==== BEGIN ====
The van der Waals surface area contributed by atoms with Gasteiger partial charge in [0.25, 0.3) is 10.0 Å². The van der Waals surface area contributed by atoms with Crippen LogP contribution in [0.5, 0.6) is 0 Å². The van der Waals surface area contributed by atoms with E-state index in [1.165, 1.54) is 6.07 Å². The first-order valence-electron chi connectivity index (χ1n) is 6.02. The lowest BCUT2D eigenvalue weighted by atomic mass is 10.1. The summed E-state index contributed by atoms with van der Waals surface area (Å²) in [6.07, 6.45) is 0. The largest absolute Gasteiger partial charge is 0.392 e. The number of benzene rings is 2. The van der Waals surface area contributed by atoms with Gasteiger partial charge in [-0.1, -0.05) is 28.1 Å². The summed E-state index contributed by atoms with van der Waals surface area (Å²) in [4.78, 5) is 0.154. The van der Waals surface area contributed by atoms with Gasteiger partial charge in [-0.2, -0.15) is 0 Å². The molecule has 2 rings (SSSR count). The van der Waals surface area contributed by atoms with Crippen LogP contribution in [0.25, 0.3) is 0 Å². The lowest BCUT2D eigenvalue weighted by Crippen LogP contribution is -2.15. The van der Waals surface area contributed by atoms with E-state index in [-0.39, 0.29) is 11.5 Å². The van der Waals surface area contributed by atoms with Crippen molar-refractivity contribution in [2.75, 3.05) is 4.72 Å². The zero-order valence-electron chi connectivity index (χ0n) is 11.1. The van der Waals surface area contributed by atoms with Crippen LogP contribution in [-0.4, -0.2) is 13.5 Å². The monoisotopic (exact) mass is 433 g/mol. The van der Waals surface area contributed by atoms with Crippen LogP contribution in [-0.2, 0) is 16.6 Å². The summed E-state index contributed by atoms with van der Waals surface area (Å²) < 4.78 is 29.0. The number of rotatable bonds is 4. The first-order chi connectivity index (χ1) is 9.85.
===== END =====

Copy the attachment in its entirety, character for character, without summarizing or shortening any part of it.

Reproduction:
The van der Waals surface area contributed by atoms with Gasteiger partial charge in [0.25, 0.3) is 10.0 Å². The van der Waals surface area contributed by atoms with Crippen LogP contribution in [0.5, 0.6) is 0 Å². The van der Waals surface area contributed by atoms with E-state index in [1.165, 1.54) is 6.07 Å². The first-order valence-electron chi connectivity index (χ1n) is 6.02. The lowest BCUT2D eigenvalue weighted by atomic mass is 10.1. The summed E-state index contributed by atoms with van der Waals surface area (Å²) in [6.07, 6.45) is 0. The largest absolute Gasteiger partial charge is 0.392 e. The number of benzene rings is 2. The van der Waals surface area contributed by atoms with Gasteiger partial charge in [-0.1, -0.05) is 28.1 Å². The summed E-state index contributed by atoms with van der Waals surface area (Å²) in [4.78, 5) is 0.154. The van der Waals surface area contributed by atoms with Gasteiger partial charge in [-0.2, -0.15) is 0 Å². The molecule has 2 rings (SSSR count). The van der Waals surface area contributed by atoms with Crippen LogP contribution in [0.25, 0.3) is 0 Å². The lowest BCUT2D eigenvalue weighted by Crippen LogP contribution is -2.15. The van der Waals surface area contributed by atoms with E-state index in [-0.39, 0.29) is 11.5 Å². The van der Waals surface area contributed by atoms with Crippen molar-refractivity contribution in [2.75, 3.05) is 4.72 Å². The zero-order valence-electron chi connectivity index (χ0n) is 11.1. The van der Waals surface area contributed by atoms with Crippen LogP contribution in [-0.4, -0.2) is 13.5 Å². The monoisotopic (exact) mass is 433 g/mol. The van der Waals surface area contributed by atoms with Crippen LogP contribution in [-0.2, 0) is 16.6 Å². The summed E-state index contributed by atoms with van der Waals surface area (Å²) < 4.78 is 29.0. The number of rotatable bonds is 4. The first-order chi connectivity index (χ1) is 9.85.